Active Listening Lesson Plan

Instructor: Sharon Linde

Sharon has a Masters of Science in Mathematics

Help students understand what you mean by 'active listening' with this lesson plan. Define the term for students, teach techniques, and view examples. Then have students practice with a fun game.

Learning Objectives

After this lesson, students will be able to:

  • define 'active listening' and other key terms
  • demonstrate understanding of active listening
  • determine and evaluate active listening in others


  • Active listening scoring guide, to be used with students in activity. Create using criteria from lesson, like eye contact, paraphrasing, summarizing, etc.


50 minutes

Key Vocabulary

  • Active listening
  • Paraphrasing
  • Summarizing
  • Questioning
  • Clarifying

Curriculum Standards

  • CCSS.ELA-Literacy.SL.7.2

Analyze the main ideas and supporting details presented in diverse media and formats (e.g., visually, quantitatively, orally) and explain how the ideas clarify a topic, text, or issue under study.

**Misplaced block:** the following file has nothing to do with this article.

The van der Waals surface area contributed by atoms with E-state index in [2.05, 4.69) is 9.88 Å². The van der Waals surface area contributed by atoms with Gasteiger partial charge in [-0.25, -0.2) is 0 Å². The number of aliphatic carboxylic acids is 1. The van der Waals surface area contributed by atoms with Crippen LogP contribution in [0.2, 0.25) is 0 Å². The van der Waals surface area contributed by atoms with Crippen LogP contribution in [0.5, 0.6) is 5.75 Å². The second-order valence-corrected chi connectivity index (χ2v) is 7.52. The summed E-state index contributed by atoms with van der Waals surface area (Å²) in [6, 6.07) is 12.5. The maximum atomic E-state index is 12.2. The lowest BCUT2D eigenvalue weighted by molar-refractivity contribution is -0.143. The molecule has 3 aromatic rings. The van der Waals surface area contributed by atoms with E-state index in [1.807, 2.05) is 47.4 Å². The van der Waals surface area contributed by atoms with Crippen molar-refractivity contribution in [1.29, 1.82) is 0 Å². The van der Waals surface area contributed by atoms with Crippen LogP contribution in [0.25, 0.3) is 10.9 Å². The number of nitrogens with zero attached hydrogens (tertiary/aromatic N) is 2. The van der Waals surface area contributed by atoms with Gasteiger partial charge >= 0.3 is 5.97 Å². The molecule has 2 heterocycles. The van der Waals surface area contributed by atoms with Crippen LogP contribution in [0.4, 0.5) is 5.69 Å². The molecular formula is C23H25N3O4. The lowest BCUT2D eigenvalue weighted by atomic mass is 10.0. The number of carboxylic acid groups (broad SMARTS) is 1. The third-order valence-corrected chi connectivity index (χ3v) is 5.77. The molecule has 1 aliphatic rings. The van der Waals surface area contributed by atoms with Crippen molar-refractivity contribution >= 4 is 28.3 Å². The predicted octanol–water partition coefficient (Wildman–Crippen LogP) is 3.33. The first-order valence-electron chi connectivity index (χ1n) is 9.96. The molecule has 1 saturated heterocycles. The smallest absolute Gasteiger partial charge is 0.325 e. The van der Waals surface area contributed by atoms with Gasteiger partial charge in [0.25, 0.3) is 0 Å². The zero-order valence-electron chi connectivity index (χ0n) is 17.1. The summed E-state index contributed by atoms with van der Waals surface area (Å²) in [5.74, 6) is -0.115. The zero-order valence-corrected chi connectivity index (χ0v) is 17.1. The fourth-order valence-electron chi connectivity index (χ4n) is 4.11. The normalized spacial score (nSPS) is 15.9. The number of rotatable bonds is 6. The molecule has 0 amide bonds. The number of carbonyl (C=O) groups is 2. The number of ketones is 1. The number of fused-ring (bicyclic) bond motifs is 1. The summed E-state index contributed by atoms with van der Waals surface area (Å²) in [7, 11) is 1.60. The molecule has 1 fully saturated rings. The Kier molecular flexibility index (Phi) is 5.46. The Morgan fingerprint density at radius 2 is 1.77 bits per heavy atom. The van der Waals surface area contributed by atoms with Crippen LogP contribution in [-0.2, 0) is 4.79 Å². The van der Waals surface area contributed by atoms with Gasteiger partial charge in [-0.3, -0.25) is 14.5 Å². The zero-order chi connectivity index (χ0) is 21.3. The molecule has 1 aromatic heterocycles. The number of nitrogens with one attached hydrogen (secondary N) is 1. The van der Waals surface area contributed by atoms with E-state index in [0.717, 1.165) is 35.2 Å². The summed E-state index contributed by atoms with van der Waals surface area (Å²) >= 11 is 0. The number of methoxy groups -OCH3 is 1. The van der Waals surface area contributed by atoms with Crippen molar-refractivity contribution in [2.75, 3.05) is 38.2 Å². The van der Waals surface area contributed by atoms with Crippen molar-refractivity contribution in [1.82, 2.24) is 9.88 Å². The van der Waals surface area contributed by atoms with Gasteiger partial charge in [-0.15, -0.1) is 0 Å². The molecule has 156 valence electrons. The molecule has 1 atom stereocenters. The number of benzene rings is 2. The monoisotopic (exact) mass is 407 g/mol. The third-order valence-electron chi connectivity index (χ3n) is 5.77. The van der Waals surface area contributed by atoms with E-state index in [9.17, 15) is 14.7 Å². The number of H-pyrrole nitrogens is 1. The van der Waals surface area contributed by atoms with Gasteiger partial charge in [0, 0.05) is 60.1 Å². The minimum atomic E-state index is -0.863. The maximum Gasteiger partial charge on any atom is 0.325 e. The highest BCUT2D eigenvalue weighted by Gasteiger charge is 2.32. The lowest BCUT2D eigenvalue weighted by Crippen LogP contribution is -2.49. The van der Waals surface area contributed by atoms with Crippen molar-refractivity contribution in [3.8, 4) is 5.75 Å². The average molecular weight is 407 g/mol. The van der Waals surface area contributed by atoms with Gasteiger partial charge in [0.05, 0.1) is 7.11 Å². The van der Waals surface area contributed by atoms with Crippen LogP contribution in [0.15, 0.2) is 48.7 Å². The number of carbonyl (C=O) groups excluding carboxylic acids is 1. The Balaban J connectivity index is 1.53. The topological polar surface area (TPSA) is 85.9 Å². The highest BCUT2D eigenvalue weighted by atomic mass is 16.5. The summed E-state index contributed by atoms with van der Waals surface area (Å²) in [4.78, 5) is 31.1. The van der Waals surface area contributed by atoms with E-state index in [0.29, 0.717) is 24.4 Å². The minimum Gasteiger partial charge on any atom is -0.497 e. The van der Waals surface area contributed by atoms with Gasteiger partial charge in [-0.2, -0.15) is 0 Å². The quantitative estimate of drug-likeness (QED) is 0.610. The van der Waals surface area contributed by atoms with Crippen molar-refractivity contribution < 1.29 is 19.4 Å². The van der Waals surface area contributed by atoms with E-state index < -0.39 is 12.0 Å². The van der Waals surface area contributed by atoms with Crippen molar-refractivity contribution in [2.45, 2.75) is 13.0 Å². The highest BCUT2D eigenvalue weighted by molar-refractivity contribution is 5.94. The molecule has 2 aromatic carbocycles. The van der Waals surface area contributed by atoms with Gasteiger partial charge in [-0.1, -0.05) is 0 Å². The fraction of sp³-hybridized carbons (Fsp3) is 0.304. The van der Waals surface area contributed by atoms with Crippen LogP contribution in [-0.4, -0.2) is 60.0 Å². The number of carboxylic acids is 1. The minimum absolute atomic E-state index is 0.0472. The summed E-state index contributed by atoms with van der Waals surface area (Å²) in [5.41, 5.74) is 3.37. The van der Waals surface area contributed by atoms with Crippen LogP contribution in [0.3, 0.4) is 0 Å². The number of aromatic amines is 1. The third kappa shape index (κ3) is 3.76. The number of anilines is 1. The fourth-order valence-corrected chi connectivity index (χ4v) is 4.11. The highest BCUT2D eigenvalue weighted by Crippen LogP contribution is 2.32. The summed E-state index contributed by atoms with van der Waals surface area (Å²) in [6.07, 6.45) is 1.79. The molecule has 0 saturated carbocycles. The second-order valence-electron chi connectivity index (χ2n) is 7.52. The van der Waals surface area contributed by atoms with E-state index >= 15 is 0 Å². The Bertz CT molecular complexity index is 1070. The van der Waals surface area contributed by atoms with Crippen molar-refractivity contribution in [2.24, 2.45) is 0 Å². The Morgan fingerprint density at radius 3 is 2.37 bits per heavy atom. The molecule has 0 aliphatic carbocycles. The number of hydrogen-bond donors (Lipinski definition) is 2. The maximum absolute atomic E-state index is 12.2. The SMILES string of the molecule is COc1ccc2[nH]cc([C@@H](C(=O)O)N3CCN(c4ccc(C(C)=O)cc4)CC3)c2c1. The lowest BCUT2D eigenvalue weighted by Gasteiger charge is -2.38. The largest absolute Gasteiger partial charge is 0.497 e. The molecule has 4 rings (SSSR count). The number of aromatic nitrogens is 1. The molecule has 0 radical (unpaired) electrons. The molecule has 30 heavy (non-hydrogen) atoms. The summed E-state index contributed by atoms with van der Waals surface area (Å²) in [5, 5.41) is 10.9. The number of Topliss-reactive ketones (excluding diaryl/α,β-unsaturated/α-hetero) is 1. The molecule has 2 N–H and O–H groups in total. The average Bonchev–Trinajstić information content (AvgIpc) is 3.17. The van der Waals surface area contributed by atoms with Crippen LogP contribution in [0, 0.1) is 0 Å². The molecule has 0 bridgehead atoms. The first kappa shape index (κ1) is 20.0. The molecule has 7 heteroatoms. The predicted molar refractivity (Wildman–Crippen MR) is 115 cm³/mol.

• CCSS.ELA-Literacy.SL.7.3

Delineate a speaker's argument and specific claims, evaluating the soundness of the reasoning and the relevance and sufficiency of the evidence.


  • Begin class by asking students to choose a topic about which they are passionate and writing a paragraph or two about it. Ask students to defend positions, if necessary. Suggest topics such as sports, music, climate change, etc.
  • Have students tuck these away for later.
  • Explain to students that a necessary skill for them to develop is active listening. Ask them to brainstorm the meaning of this term and discuss.
  • Preview and pre-teach vocabulary, then start our video lesson What Is Active Listening? - Techniques, Definition & Examples. Allow students to take notes or print copies for them to highlight.
  • Pause at 0:50 and ask:
    • How is active listening different than regular listening?
    • What is the goal of active listening?
    • When are times you need to use active listening? When are times you don't?
  • Resume the video and pause again at 2:55 and ask students to model active listening body language. Use volunteers, then have students practice with a partner. Discuss:
    • What is an example of paraphrasing?
    • Demonstrate questioning and clarifying.
    • When is summarizing a good active listening choice?
  • Play the lesson summary and answer any remaining questions before moving on to the activity.

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